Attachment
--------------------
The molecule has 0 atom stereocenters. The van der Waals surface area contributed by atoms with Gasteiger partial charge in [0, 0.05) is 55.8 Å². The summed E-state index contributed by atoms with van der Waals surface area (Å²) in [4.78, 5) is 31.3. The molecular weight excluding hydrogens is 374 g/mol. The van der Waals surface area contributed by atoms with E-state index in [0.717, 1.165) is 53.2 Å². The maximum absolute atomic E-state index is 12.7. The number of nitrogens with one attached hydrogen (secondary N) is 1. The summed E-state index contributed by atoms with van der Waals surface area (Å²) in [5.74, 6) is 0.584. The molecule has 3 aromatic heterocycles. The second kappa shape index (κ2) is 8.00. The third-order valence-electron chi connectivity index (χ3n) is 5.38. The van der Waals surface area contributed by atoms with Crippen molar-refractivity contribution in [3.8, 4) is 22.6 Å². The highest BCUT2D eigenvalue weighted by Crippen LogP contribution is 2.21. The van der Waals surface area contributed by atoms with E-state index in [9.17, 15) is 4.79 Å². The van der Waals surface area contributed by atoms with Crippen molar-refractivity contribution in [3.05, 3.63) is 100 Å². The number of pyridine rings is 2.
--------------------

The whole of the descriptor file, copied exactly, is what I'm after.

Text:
The molecule has 0 atom stereocenters. The van der Waals surface area contributed by atoms with Gasteiger partial charge in [0, 0.05) is 55.8 Å². The summed E-state index contributed by atoms with van der Waals surface area (Å²) in [4.78, 5) is 31.3. The molecular weight excluding hydrogens is 374 g/mol. The van der Waals surface area contributed by atoms with E-state index in [0.717, 1.165) is 53.2 Å². The maximum absolute atomic E-state index is 12.7. The number of nitrogens with one attached hydrogen (secondary N) is 1. The summed E-state index contributed by atoms with van der Waals surface area (Å²) in [5.74, 6) is 0.584. The molecule has 3 aromatic heterocycles. The second kappa shape index (κ2) is 8.00. The third-order valence-electron chi connectivity index (χ3n) is 5.38. The van der Waals surface area contributed by atoms with Crippen molar-refractivity contribution in [3.8, 4) is 22.6 Å². The highest BCUT2D eigenvalue weighted by Crippen LogP contribution is 2.21. The van der Waals surface area contributed by atoms with E-state index in [9.17, 15) is 4.79 Å². The van der Waals surface area contributed by atoms with Crippen molar-refractivity contribution in [3.05, 3.63) is 100 Å². The number of pyridine rings is 2.